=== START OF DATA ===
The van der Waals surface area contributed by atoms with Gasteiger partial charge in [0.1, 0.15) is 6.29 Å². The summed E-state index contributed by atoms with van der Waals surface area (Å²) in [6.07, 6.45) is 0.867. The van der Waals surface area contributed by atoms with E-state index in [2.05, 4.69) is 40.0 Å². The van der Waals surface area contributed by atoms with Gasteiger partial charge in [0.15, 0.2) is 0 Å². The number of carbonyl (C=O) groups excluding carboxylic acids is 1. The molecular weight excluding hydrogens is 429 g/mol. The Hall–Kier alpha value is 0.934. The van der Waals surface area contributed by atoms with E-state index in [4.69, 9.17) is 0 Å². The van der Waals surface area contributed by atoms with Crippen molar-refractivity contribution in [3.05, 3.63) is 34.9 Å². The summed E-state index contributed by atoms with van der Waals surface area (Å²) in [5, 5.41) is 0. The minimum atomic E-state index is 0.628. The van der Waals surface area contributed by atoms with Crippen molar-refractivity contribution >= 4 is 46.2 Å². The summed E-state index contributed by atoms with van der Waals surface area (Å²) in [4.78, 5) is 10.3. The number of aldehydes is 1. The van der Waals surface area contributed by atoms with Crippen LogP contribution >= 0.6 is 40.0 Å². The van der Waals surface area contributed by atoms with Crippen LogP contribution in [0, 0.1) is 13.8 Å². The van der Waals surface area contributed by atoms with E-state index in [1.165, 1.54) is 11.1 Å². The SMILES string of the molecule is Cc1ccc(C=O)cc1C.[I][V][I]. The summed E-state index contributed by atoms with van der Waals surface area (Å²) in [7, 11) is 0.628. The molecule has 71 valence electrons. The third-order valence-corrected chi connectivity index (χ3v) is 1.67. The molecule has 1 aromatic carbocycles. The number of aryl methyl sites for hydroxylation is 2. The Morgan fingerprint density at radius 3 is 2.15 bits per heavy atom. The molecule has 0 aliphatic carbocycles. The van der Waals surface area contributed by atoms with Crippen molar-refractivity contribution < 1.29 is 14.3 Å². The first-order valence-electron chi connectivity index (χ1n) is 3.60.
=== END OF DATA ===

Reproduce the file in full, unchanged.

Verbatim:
The van der Waals surface area contributed by atoms with Gasteiger partial charge in [0.1, 0.15) is 6.29 Å². The summed E-state index contributed by atoms with van der Waals surface area (Å²) in [6.07, 6.45) is 0.867. The van der Waals surface area contributed by atoms with E-state index in [2.05, 4.69) is 40.0 Å². The van der Waals surface area contributed by atoms with Gasteiger partial charge in [0.15, 0.2) is 0 Å². The number of carbonyl (C=O) groups excluding carboxylic acids is 1. The molecular weight excluding hydrogens is 429 g/mol. The Hall–Kier alpha value is 0.934. The van der Waals surface area contributed by atoms with E-state index in [4.69, 9.17) is 0 Å². The van der Waals surface area contributed by atoms with Crippen molar-refractivity contribution in [3.05, 3.63) is 34.9 Å². The summed E-state index contributed by atoms with van der Waals surface area (Å²) in [5, 5.41) is 0. The minimum atomic E-state index is 0.628. The van der Waals surface area contributed by atoms with Crippen molar-refractivity contribution >= 4 is 46.2 Å². The summed E-state index contributed by atoms with van der Waals surface area (Å²) in [4.78, 5) is 10.3. The number of aldehydes is 1. The van der Waals surface area contributed by atoms with Crippen LogP contribution >= 0.6 is 40.0 Å². The van der Waals surface area contributed by atoms with Crippen LogP contribution in [0, 0.1) is 13.8 Å². The van der Waals surface area contributed by atoms with E-state index in [1.165, 1.54) is 11.1 Å². The SMILES string of the molecule is Cc1ccc(C=O)cc1C.[I][V][I]. The summed E-state index contributed by atoms with van der Waals surface area (Å²) in [7, 11) is 0.628. The molecule has 71 valence electrons. The third-order valence-corrected chi connectivity index (χ3v) is 1.67. The molecule has 1 aromatic carbocycles. The number of aryl methyl sites for hydroxylation is 2. The Morgan fingerprint density at radius 3 is 2.15 bits per heavy atom. The molecule has 0 aliphatic carbocycles. The van der Waals surface area contributed by atoms with Crippen molar-refractivity contribution < 1.29 is 14.3 Å². The first-order valence-electron chi connectivity index (χ1n) is 3.60.